SOKOTO, NIGERIA —
Nigeria's air force said it had killed a number of senior Boko Haram fighters and possibly their overall leader, and U.S. Secretary of State John Kerry arrived for talks on tackling the militants.
Government planes had attacked the Islamist group inside the Sambisa forest in its northeast heartland on Friday, the air force said, adding that it had only just confirmed details of the raid.
"Their leader, so called 'Abubakar Shekau', is believed to be fatally wounded on his shoulders," the statement by military spokesman Colonel Sani Kukasheka Usman added, without going into details on the source of its information.
FILE - Photo made from Boko Haram video released by the Nigerian Islamist extremist group Boko Haram and obtained by AFP shows the leader of the Nigerian Islamist extremist group Boko Haram, Abubakar Shekau preaching to locals in an unidentified town.
The military has reported the death of Boko Haram's Shekau in the past, only to have a man purporting to be him appear later, apparently unharmed, making video statements.
There was no immediate reaction from the group, which communicates with the media only by videos.
Kerry did not make a direct reference to the reported air raid on his arrival on Tuesday, but his administration has paid close attention to the fight against a militant group that has declared allegiance to Islamic State and attacked Nigeria's neighbors.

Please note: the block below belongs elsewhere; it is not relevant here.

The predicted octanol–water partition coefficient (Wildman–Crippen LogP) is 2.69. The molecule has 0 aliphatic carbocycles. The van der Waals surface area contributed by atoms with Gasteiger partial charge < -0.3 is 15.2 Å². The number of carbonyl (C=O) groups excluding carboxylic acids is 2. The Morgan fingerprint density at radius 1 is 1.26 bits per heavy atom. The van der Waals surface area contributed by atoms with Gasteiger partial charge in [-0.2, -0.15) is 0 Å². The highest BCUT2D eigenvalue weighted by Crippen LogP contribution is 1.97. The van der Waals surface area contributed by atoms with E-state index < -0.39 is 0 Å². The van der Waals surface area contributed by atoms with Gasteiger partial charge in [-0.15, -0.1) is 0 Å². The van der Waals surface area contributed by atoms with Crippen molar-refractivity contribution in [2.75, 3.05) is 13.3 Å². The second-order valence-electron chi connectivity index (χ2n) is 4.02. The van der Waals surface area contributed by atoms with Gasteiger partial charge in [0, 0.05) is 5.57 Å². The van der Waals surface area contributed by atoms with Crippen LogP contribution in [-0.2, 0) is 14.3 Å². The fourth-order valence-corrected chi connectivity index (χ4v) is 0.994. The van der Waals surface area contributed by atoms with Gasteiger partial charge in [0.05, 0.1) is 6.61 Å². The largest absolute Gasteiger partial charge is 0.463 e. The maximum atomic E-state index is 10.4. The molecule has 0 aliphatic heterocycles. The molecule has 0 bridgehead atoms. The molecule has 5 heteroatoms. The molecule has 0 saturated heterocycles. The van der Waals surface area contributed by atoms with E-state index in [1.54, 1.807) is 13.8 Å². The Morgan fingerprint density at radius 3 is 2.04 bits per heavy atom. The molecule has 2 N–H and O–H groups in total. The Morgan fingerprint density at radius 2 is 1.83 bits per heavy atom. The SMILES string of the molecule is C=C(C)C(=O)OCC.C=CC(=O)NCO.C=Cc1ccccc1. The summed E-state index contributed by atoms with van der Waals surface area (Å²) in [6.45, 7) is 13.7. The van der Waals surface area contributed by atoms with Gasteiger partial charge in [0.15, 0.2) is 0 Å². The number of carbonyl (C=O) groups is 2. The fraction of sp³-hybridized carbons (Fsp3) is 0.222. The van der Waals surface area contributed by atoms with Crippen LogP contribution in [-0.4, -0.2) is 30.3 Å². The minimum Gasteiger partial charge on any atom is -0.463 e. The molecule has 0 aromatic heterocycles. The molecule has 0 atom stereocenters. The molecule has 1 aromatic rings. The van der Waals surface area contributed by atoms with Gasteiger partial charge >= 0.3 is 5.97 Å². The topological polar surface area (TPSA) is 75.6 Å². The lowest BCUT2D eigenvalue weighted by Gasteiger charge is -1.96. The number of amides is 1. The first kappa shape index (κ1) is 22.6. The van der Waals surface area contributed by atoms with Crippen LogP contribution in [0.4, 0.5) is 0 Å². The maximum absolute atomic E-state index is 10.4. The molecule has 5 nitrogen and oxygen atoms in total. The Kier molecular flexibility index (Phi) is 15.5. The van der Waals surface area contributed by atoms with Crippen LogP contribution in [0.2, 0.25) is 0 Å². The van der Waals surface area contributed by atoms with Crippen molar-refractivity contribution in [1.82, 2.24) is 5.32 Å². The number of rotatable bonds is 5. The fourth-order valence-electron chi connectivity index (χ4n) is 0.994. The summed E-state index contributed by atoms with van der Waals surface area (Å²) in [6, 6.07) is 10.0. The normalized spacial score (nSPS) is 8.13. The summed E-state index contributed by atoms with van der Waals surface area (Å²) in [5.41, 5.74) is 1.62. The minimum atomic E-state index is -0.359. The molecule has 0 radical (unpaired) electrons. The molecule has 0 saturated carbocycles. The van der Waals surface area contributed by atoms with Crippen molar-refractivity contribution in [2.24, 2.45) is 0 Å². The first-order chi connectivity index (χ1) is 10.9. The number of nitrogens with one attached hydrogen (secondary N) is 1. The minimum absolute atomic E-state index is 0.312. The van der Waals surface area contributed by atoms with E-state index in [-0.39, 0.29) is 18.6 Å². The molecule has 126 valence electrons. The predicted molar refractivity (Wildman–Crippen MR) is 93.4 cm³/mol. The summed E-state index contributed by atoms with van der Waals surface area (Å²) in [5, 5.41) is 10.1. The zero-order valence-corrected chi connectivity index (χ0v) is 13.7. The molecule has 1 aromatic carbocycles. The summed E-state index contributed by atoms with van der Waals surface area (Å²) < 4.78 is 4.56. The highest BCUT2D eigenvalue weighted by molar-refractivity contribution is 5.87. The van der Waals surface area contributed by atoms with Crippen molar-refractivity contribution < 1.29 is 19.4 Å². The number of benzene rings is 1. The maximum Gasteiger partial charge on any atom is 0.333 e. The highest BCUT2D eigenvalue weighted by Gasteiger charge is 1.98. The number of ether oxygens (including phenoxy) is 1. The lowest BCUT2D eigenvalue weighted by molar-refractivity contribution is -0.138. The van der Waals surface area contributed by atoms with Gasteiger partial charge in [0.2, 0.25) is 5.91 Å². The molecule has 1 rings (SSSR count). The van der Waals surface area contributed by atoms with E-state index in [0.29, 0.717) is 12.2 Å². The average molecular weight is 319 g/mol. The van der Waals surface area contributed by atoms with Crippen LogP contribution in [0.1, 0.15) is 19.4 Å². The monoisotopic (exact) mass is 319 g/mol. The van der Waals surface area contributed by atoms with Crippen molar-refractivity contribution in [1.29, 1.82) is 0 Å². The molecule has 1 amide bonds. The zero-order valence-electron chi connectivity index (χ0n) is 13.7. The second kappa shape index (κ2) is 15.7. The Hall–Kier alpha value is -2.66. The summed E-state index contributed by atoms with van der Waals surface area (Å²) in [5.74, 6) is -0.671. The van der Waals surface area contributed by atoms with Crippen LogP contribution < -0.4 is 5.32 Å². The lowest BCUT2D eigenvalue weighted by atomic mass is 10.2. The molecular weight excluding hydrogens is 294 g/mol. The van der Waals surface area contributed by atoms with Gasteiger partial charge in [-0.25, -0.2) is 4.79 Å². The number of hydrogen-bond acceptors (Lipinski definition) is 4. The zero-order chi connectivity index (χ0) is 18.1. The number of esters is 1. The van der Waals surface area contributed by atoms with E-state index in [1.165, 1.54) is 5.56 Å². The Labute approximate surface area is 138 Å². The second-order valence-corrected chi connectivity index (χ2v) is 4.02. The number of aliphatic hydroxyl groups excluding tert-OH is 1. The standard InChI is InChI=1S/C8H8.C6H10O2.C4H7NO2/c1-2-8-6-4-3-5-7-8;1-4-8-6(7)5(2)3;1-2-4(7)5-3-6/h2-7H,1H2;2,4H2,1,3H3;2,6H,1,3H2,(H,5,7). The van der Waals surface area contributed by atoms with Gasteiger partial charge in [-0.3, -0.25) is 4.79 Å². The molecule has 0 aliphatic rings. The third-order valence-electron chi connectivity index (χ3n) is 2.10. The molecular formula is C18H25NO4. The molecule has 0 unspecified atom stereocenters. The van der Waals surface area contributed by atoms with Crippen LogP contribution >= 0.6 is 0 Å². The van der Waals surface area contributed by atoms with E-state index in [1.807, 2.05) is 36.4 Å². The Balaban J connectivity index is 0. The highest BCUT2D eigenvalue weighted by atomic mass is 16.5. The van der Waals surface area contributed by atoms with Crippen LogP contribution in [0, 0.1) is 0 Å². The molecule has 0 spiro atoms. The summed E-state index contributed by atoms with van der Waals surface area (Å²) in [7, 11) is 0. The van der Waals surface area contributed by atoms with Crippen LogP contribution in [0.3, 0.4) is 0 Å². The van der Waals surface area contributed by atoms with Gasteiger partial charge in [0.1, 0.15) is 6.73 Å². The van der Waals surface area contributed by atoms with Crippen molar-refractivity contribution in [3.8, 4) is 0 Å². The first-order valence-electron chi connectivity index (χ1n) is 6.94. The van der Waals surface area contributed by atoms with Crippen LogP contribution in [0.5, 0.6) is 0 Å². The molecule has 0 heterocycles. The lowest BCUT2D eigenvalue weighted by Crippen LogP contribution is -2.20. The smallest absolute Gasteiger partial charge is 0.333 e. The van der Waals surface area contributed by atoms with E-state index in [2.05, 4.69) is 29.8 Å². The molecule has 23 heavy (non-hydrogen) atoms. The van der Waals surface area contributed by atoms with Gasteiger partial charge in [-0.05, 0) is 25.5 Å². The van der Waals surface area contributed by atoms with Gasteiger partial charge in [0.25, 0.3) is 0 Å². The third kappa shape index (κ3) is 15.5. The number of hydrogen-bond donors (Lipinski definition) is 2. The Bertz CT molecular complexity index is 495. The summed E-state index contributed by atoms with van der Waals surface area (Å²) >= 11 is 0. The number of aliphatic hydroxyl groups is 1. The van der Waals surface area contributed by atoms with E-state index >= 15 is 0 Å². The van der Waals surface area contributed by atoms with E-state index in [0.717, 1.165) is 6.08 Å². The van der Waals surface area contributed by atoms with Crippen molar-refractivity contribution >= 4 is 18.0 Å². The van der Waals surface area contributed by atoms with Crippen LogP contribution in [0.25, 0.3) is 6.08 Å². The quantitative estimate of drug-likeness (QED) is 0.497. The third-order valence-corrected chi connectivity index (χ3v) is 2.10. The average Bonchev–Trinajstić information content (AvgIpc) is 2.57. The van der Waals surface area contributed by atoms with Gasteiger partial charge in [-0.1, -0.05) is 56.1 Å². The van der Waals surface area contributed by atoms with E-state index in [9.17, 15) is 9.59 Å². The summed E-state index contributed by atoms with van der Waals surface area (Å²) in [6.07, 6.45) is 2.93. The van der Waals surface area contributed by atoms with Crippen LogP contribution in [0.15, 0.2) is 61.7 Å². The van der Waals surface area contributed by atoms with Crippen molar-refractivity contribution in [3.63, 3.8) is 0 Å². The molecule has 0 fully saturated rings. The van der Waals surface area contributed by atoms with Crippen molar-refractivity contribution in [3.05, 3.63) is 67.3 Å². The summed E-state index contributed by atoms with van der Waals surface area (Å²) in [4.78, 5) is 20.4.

On his first stop in the northern city of Sokoto, the top U.S. diplomat said the struggle against Boko Haram would only succeed if it tackled the reasons why people join militant groups and gained the public's trust.
"It is understandable that, in the wake of terrorist activity, some are tempted to crack down on anyone and everyone who could theoretically pose some sort of threat. But extremism can't be defeated through repression or fear," he said.
Nigeria has been pushing the United States to sell it aircraft to take on Boko Haram - a group that emerged in northeast Borno region seven years ago. The militants have killed an estimated 15,000 people in their fight to set up an Islamist state.
Under Nigeria's last president, Goodluck Jonathan, the United States had blocked arms sales and ended training of Nigerian troops partly over human rights concerns such as treatment of captured insurgents.
But the new administration of President Muhammadu Buhari has argued its human rights record has improved significantly enough to lift the blockade.
In May, U.S. officials told Reuters that Washington wanted to sell up to 12 A-29 Super Tucano light attack aircraft to Nigeria in recognition of Buhari's reform of the country's army.
Congress needs to approve the deal.
Kerry was due to visit President Buhari later in the capital Abuja, officials said.